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Sunday, September 24, 2023
Sept. 24, 2023

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As streaming gets more expensive, cord-cutters are cutting back. But they aren’t going back to cable


Donna Lynne Amareld has “cut the cord” twice, most recently about a year ago, when her cable and internet bill ballooned to $220 a month, she said.

This month, as YouTube TV hikes its rate from $64.99 to $72.99, her monthly costs for streaming services and internet will increase to more than $170, she said. She misses the Lifetime channel, which was one of her favorites during the decades she had cable, but she doesn’t want to pay for another service that carries it.

Does she think she’ll ever give cable another try?

Her total streaming bill “would have to get pretty high,” the 51-year-old Levittown, Pennsylvania, woman said, probably around $250 or more a month.

Cable and satellite providers have been dramatically losing subscribers for years as people switch to streaming services.

In July, streaming overtook broadcast and cable in the monthly Nielsen ratings for the first time. And only 56% of U.S. adults said they watched TV via cable or satellite, according to a 2021 Pew survey. Some industry forecasts predict that less than half of households will have a traditional cable or satellite subscription by the end of this year.

Most 18-to-29-year-olds have never had cable or satellite TV, according to Pew, but even those 30-and-older have been increasingly turning to streaming in recent years as services like Netflix, Hulu, Apple TV and HBO Max have offered can’t-miss, zeitgeist-y shows like “Succession,” “Love is Blind,” “Only Murders in the Building” and “Ted Lasso.”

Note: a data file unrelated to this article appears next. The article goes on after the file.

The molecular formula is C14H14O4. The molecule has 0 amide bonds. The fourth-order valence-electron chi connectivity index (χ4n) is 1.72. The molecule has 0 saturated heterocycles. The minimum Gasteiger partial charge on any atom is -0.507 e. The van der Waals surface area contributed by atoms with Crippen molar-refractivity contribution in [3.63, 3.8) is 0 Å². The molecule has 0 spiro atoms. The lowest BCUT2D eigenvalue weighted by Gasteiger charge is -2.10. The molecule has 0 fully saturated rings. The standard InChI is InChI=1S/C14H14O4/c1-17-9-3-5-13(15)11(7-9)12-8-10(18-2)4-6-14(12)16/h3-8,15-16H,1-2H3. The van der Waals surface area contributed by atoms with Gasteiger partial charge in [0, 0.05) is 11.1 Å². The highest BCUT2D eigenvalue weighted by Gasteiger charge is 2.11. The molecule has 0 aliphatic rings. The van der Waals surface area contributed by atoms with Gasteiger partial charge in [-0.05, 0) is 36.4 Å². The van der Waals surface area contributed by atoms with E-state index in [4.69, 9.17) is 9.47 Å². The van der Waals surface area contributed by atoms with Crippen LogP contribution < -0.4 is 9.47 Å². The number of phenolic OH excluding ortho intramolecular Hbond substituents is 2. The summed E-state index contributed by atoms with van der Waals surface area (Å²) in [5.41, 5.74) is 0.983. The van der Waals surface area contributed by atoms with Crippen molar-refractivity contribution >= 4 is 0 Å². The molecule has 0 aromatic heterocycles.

At the same time, it has become more expensive and more complicated to rely on streaming, particularly for households in which people watch multiple shows that cannot be viewed on the same platform or want to keep up with local sports.

Monet Reilly, 33, of Havertown, Pennsylvania, for example, favors Hulu, where she watches ABC and NBC shows. She got HBO Max for the popular “Game of Thrones” prequel “House of the Dragon,” and Apple TV for “Servant,” the M. Night Shyamalan series on which she was an extra.

With many other parts of a monthly budget also costing more than they used to, the price increases of streaming are causing some subscribers to take pause. In 2022, the number of canceled streaming subscriptions increased 49% compared to the prior year, according to the subscription analytics firm Antenna.

Some, like Amareld, aren’t yet making a change, but they may if the costs continue to rise. Others are streaming more strategically.

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“Instead of going to cable, they’re trying to be smarter about the services they subscribe to,” said James Wilcox, senior electronics editor for Consumer Reports. “They’re not going to subscribe for a year. They’re going to subscribe for a month or two,” binge watch a few shows, and then switch to another service.

Reilly has adopted that strategy since cutting cable in 2020. She consistently watches shows on Hulu and Disney Plus. Since “House of the Dragon” ended, she doesn’t watch any shows on HBO Max anymore.

“HBO Max is a bit pricey, so that’ll have to go,” she said. Apple TV will be on the chopping block next — after “Ted Lasso” ends.

As for live programs, she cut cable in 2020, unable to justify the $180 monthly bill for TV and internet. A year later, she realized she’d be unable to watch the summer Olympics, so she bought an antenna on Amazon for $25 (with no monthly fees).